Why Being Famous Does Not Necessarily Mean People Know Who You Are


I HAVE no idea who is number one in the charts right now. I am going to have to look.

OK, it’s Cold Water by Major Lazer (feat. Justin Bieber and MØ). I don’t know who Major Lazer is, but he sounds like me at 11.16 on a Sunday. Maybe it’s a band name. I have no idea. I know who Justin Bieber is, but I don’t think I could pick him out in an identity parade. I have not a single clue how MØ is pronounced.

Similarly, ask me to draw a picture of Drake and I would be baffled. Drake is huge. Drake dislodged Bryan Adams’ record for longest-running UK number one. He may even have succeeded him as number one for all I know. Drake could sit next to me on the bus and I would just tut and think, “Now I have to put my bag on my lap.”

It’s because Top Of The Pops is not on the television any more. Thirty years ago, everybody knew who Robert Palmer was. Your nan would say, “Ooh, I saw that Ronnie Barker on Pebble Mill. He’s a well-turned out young man.”

But famouses are not what they were. The media are fragmented. When we had three or four TV channels, if you were famous everybody knew who you were. Now you can be incredibly famous and beloved among a small sector of the public, and virtually anonymous outside it.

A couple of weeks ago I walked past Waterstones in Liverpool. There was a LONG queue outside, with more young women than there are in the Guiding movement. They were waiting for a signing by Tanya Burr.


No, me neither. But my nine-year-old daughter knows who she is. Tanya Burr does a lot of baking. She is a British YouTube star with three and a half million subscribers. To put that in some sort of perspective, that hated rag which still employs Kelvin Mackenzie, and which sells close to zero copies on Merseyside, has a UK circulation of around one and a half million.

Drop Tanya Burr into a room of pre-teen and early teen girls, and you would be able to hear the squeals on Jupiter. However take her into the Jumper and Ferret on Barnsley high street and you wouldn’t be able to hear the shrugging anywhere because shrugging is silent. But there would be a lot of it, even though Yorkshire people are not very demonstrative.

Drop Tanya Burr into a large square in front of a public building and she would draw a very big crowd, jam-packed with people who think she is the best thing since sliced bread, which would be ironic given her specialism. They would be bashing about saying, “Isn’t Tanya Burr great? Everybody here thinks she is great and there are thousands of us, so we must be right. It is literally INCONCEIVABLE to me that this gathering of people here is not representative of society at large.”

And if you were say to them, “Well, actually, popular as she is among people like you, she is actually not popular out there. I mean, she seems very nice and everything, but there is no way I would vote for her as Prime Minister,” they would be baffled.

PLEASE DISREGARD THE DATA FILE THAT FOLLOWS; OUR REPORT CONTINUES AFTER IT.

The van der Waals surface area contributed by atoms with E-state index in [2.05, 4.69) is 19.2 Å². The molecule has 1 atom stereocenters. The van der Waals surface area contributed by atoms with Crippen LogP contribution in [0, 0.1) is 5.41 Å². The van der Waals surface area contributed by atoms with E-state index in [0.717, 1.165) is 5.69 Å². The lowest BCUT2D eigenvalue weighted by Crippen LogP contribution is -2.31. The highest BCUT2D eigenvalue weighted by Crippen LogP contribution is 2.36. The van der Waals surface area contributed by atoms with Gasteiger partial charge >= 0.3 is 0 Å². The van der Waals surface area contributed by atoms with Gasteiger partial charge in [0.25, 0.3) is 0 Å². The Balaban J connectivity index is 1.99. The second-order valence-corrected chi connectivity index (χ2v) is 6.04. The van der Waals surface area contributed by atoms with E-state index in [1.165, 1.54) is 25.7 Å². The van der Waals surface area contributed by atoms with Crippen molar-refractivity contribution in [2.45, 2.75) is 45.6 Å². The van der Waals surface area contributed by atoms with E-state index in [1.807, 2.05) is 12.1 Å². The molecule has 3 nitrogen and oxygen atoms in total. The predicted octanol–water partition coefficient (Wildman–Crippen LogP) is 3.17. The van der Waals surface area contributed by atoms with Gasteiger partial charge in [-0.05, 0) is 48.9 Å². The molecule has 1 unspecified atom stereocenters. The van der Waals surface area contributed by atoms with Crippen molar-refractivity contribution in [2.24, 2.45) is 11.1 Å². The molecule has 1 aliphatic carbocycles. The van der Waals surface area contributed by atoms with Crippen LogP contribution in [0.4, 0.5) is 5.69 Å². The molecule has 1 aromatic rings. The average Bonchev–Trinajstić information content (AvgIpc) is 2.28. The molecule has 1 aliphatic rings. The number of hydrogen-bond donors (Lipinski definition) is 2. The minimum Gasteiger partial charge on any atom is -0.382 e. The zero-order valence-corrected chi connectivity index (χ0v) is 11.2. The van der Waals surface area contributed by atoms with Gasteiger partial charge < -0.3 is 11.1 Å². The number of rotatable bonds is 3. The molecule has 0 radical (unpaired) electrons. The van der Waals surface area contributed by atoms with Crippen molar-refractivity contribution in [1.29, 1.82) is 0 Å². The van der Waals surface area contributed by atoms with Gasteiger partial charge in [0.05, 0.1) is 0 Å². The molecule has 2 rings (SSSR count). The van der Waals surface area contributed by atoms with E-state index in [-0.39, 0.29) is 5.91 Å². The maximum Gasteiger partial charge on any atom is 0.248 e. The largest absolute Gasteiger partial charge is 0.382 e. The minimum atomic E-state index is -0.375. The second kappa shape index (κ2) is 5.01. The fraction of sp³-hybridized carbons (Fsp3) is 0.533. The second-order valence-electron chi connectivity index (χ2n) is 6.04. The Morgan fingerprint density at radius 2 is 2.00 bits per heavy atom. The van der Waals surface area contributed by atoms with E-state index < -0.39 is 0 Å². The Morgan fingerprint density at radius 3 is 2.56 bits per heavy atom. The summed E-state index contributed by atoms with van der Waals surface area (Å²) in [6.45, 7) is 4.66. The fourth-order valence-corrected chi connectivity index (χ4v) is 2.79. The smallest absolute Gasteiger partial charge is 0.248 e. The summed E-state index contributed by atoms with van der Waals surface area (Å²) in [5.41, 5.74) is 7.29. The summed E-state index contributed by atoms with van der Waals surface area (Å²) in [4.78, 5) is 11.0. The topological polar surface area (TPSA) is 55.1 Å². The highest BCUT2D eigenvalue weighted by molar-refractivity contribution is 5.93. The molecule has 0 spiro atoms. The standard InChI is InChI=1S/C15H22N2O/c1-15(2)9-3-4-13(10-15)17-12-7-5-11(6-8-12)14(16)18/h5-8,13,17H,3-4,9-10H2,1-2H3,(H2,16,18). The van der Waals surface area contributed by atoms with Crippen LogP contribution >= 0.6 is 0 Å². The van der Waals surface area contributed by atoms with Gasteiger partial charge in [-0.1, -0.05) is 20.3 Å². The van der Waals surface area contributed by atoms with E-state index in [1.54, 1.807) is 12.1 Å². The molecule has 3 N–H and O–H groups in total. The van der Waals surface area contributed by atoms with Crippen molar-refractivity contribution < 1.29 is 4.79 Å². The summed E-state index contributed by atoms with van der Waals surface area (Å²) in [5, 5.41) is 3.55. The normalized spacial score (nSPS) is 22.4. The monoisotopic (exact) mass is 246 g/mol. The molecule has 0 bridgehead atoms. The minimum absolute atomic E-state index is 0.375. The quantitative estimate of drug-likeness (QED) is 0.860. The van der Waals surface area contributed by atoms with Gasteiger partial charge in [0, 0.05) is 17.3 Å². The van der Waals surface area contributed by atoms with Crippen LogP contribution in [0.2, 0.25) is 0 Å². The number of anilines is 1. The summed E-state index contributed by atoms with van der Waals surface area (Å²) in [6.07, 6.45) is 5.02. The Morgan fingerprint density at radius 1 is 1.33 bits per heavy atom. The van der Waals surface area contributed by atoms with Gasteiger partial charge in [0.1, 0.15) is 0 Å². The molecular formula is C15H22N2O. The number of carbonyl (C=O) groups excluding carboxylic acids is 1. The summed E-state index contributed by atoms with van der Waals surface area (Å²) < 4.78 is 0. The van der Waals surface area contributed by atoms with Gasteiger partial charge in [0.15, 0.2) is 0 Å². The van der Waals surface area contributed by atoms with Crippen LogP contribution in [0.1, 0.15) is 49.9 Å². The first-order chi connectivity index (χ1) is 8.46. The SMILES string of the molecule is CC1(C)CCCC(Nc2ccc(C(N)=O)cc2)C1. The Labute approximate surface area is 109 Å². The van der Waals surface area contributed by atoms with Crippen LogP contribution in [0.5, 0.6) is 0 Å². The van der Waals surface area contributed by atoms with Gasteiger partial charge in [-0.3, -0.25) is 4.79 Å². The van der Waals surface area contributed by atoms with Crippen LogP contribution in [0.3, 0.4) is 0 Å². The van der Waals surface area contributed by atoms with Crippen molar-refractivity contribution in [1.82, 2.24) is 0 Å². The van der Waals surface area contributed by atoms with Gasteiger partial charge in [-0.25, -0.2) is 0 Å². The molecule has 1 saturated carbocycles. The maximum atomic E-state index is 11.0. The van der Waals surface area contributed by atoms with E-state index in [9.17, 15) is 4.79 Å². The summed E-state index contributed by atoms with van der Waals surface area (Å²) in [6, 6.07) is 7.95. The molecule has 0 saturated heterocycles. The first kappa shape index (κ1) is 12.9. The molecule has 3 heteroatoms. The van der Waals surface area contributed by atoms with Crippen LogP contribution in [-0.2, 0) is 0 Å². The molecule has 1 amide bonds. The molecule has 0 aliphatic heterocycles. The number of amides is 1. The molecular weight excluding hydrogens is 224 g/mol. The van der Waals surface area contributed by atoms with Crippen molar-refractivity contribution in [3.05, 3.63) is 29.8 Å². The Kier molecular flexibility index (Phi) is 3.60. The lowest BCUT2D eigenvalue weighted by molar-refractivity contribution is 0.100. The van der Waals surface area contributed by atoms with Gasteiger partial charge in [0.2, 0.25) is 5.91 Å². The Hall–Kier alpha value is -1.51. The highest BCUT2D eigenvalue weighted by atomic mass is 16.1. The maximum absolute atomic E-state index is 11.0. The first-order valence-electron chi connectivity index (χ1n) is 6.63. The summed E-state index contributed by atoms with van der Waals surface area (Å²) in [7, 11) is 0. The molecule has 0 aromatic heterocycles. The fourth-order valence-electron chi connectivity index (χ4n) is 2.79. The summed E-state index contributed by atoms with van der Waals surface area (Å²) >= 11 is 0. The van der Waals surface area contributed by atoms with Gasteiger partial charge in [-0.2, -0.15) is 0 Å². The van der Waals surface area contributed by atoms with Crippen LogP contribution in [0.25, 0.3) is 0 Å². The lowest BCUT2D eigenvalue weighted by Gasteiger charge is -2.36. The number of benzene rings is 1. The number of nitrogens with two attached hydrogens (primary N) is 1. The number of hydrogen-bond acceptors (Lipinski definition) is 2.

And they would say, “Hang on a second. Have you been using this example of a massive gathering of like-minded Tanya Burr fans as a way of explaining to Corbyn supporters that just because they have big rallies full of people who really like Jeremy Corbyn it doesn’t mean that there are millions and millions of people out there who agree with them?”

And you would say to them, “Yes. I am sorry for tricking you into reading this.”

And they would say, “Yes, but I saw a thing on The Canary that said Tanya Burr invented unsliced bread 30 years ago but neoliberal Big Baker suppressed her invention, and it’s only now that bread in its natural form is being allowed to flourish.”

And you would say, “Was that ‘flour-ish’ a play on words?”

And they would say, “No.”

And you would say, “Look, a) bread has to exist in its unsliced form FOR it to be sliced. And b) Tanya Burr is only 27 years old.”

And they would say, “Typical MSM twisting the truth by relying on provable facts. Look around you. Look at all these people. Are you saying Tanya Burr is not popular?”

And you would say, “No, I am saying she is very popular indeed, but only among the sort of people who like Tanya Burr, i.e. pre-teen girls, who are not representative of society as a whole.”

And they would say, “Well, we will see, won’t we?”

And you would say, “Yes. But I am right.”

One thought on “Why Being Famous Does Not Necessarily Mean People Know Who You Are

  1. I was watching Sunday Kitchen last weekend, in my own Major Lazer state, and I heard Tim Lovejoy mumble to viewers with his mouth full of brisket that “after the break Tany Blurr will be making an orange cheesecake for us”. I thought “flippin hell they’ve got Tony BLAIR on making fucking desserts! The barefaced cheek of that cosy twat! Lovejoy better ask him about Chilcot or else there will be words!”

    Imagine my disappointment.

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